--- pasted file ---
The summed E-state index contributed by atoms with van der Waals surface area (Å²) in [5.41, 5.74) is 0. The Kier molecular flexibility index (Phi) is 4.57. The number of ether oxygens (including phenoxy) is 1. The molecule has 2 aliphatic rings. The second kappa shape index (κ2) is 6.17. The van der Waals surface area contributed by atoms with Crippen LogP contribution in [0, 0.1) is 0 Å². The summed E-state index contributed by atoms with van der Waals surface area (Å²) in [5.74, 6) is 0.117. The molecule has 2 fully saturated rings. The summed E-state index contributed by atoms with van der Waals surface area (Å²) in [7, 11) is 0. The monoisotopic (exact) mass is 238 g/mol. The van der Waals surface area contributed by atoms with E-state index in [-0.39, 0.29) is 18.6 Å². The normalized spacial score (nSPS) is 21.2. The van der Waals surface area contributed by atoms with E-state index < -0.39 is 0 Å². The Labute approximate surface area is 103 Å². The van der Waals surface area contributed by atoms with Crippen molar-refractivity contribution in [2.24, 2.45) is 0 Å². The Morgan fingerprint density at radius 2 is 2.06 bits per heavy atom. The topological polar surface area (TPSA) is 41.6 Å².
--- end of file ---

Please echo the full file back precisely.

The summed E-state index contributed by atoms with van der Waals surface area (Å²) in [5.41, 5.74) is 0. The Kier molecular flexibility index (Phi) is 4.57. The number of ether oxygens (including phenoxy) is 1. The molecule has 2 aliphatic rings. The second kappa shape index (κ2) is 6.17. The van der Waals surface area contributed by atoms with Crippen LogP contribution in [0, 0.1) is 0 Å². The summed E-state index contributed by atoms with van der Waals surface area (Å²) in [5.74, 6) is 0.117. The molecule has 2 fully saturated rings. The summed E-state index contributed by atoms with van der Waals surface area (Å²) in [7, 11) is 0. The monoisotopic (exact) mass is 238 g/mol. The van der Waals surface area contributed by atoms with E-state index in [-0.39, 0.29) is 18.6 Å². The normalized spacial score (nSPS) is 21.2. The van der Waals surface area contributed by atoms with E-state index < -0.39 is 0 Å². The Labute approximate surface area is 103 Å². The van der Waals surface area contributed by atoms with Crippen molar-refractivity contribution in [2.24, 2.45) is 0 Å². The Morgan fingerprint density at radius 2 is 2.06 bits per heavy atom. The topological polar surface area (TPSA) is 41.6 Å².